top of page

Thankful for Music

I used to make stone soup every Thanksgiving. For those unfamiliar with the delicacy, it is a meal made by sharing; every dinner attendee brings an ingredient to contribute to a warm dish made with love. I think I got the idea from the Montclair Cooperative School. However, it has been years since I studied at the Montclair Cooperative School. Similarly, it has been years since I last made stone soup.

This year, I decided to make auditory stone soup, served in a playlist. I talked to each of my Thanksgiving guests about a song they are thankful for and compiled their answers. It was wonderful to get to know my family better by learning about how music lives with them. You can take the same journey and read their explanations below, or listen to their selections, sequenced, right here in this playlist:


Box of Rain by The Grateful Dead, chosen by Annette DeMichele

I don't even remember when I first heard it. I feel like I’ve always known it. But I absolutely remember listening to it on my Walkman when I was twenty one, going to my first set of finals in law school. I had a very long walk to get from my apartment up the hill to campus, and I would stop at Stan’s Donuts on my way. I remember listening to it especially then because I was anxious about performing. I was across the country from my family where I never would have thought I would have gone. I vividly remember Pop Pop talking to me before I moved, saying it was okay, even though I know they probably didn't want me to go. He said that they would always be there for me. And there I was, doing this thing by myself. Was it what I wanted? Was I going to succeed or fail?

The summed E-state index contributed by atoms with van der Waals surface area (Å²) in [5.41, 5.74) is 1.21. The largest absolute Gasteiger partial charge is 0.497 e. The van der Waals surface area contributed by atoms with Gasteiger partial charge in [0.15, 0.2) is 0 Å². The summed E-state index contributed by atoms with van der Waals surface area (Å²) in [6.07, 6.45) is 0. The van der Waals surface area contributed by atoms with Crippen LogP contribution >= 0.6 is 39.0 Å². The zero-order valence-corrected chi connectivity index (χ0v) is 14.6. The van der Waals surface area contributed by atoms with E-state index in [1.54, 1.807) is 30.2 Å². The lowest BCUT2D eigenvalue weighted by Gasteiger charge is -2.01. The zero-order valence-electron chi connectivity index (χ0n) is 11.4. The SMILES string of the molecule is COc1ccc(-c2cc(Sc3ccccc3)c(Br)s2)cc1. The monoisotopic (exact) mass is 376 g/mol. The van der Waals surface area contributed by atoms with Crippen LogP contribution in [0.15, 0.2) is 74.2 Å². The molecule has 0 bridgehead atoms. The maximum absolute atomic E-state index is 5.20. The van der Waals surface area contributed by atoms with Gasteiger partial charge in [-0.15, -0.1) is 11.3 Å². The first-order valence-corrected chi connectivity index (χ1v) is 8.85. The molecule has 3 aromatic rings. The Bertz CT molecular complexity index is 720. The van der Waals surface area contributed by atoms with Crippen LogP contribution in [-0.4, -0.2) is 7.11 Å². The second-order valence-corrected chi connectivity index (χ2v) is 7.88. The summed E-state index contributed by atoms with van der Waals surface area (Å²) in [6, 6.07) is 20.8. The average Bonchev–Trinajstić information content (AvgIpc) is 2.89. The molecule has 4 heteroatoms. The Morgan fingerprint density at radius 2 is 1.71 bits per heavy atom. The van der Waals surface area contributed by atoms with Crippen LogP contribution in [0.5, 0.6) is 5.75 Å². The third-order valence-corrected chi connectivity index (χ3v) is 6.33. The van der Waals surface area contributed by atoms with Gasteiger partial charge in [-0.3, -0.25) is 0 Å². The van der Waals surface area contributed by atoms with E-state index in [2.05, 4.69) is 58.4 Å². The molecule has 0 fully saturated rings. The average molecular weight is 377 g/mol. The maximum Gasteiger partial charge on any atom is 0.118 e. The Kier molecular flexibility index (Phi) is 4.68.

The song was very inspirational, and there’s one line in it, “It’s all a dream we dreamed one afternoon long ago.” It’s not that I dreamed specifically of that, but nonetheless that line conjured up the idea of a future I was stepping into, and on some, even if just implicit level, this was all some dream somewhere in me at one point. And there I was, doing it. It made me feel like however I did, it didn’t matter, because here I was. I was distinctly alone. I loved it there and it still feels like the first place I ever made home. I’m still aiming to go back, because it still feels like home. The song has always been with me, and whenever I hear it, it brings that back. It’s a good and inspirational reminder of what can be possible and what you can do on your own.

Lay Lady Lay by Bob Dylan, chosen by anonymous

When I first started to date Gene, we listened to that song a lot. It brings back memories of my early relationship with him. Laying on the brass bed. I like the mood of the song and I love Dylan. Gene had a lot of Dylan records and I didn’t have any. That song is meaningful to me because it reminds me of him.